28. cited 6 October 2008
  29. Lovebirds and Love Darts: The Wild World of Mating
  30. Anthes, N and Michiels, NK (2007) Precopulatory stabbing, hypodermic injections and unilateral copulations in a hermaphroditic sea slug Royal Society publishing. Biology Letters, 3(2):121-124. Download

Further reading

  • Chase, Ronald; Vaga, Kristin (2005). "Independence, not conflict, characterizes dart-shooting and sperm exchange in a hermaphroditic snail". Behavioral Ecology and Sociobiology. 59 (6): 732–9. doi:10.1007/s00265-005-0103-y. 
  • Chase, Ronald (2007). "Gastropod reproductive behavior". Scholarpedia. 2 (9): 4125. doi:10.4249/scholarpedia.4125. 
  • Chung, Daniel J.D. (1986). "Initiation of growth of the first dart in Helix aspersa Müller". Journal of Molluscan Studies. 52 (3): 253–5. doi:10.1093/mollus/52.3.253. 
  • Davison, Angus; Wade, Christopher M.; Mordan, Peter B.; Chiba, Satoshi (2005). "Sex and darts in slugs and snails (Mollusca: Gastropoda: Stylommatophora)". Journal of Zoology. 267 (4): 329–38. doi:10.1017/S0952836905007648. 
  • Hunt, S (1979). "The structure and composition of the love dart (gypsobelum) in Helix pomatia". Tissue & cell. 11 (1): 51–61. doi:10.1016/0040-8166(79)90005-3. PMID 451995. 
  • Koene, Joris M; Schulenburg, Hinrich (2005). "Shooting darts: Co-evolution and counter-adaptation in hermaphroditic snails". BMC Evolutionary Biology. 5: 25. doi:10.1186/1471-2148-5-25. PMC 1080126Freely accessible. PMID 15799778. 
  • Koene, Joris M.; Chiba, Satoshi (October 2006). "The Way of the Samurai Snail". The American Naturalist. 168 (4): 553–5. doi:10.1086/508028. PMID 17004226.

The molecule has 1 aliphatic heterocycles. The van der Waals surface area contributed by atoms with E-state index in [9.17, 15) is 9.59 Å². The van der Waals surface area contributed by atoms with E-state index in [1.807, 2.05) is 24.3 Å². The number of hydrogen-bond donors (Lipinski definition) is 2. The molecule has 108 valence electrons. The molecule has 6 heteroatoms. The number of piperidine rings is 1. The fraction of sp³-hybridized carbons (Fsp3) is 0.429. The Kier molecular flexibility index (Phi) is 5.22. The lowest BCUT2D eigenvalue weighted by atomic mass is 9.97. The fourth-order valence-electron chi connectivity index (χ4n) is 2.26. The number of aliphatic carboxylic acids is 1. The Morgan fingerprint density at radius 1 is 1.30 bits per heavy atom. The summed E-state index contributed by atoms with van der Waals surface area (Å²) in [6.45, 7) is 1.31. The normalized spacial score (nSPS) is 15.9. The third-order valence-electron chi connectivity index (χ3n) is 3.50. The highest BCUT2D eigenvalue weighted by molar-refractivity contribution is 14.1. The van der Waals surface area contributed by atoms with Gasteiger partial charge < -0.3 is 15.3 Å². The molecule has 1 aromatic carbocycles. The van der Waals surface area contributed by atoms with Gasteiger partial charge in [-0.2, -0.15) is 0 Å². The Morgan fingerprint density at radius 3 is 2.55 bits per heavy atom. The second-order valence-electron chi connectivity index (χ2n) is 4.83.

• Koene, J. M. (2006). "Tales of two snails: Sexual selection and sexual conflict in Lymnaea stagnalis and Helix aspersa". Integrative and Comparative Biology. 46 (4): 419–29. doi:10.1093/icb/icj040. PMID 21672754. 
  • Landolfa, M. A. (2001). "Dart shooting influences paternal reproductive success in the snail Helix aspersa (Pulmonata, Stylommatophora)". Behavioral Ecology. 12 (6): 773–7. doi:10.1093/beheco/12.6.773. 
  • Leonard, J. L. (2006). "Sexual selection: Lessons from hermaphrodite mating systems". Integrative and Comparative Biology. 46 (4): 349–67. doi:10.1093/icb/icj041. PMID 21672747. 
  • Milius, Susan (September 2006). "Battle of the hermaphrodites: Sexes clash even when sharing the same body". Science News. 170 (12): 186–8. doi:10.2307/4017247. 
  • Pomiankowski, Andrew; Reguera, Piedad (2001). "The point of love". Trends in Ecology & Evolution. 16 (10): 533–4. doi:10.1016/S0169-5347(01)02243-1. 
  • Roth, B. (1996). "Homoplastic loss of dart apparatus, phylogeny of the genera and a phylogenetic taxonomy of the Helminthoglyptidae (Gastropoda: Pulmonata)". Veliger. 39: 18–42.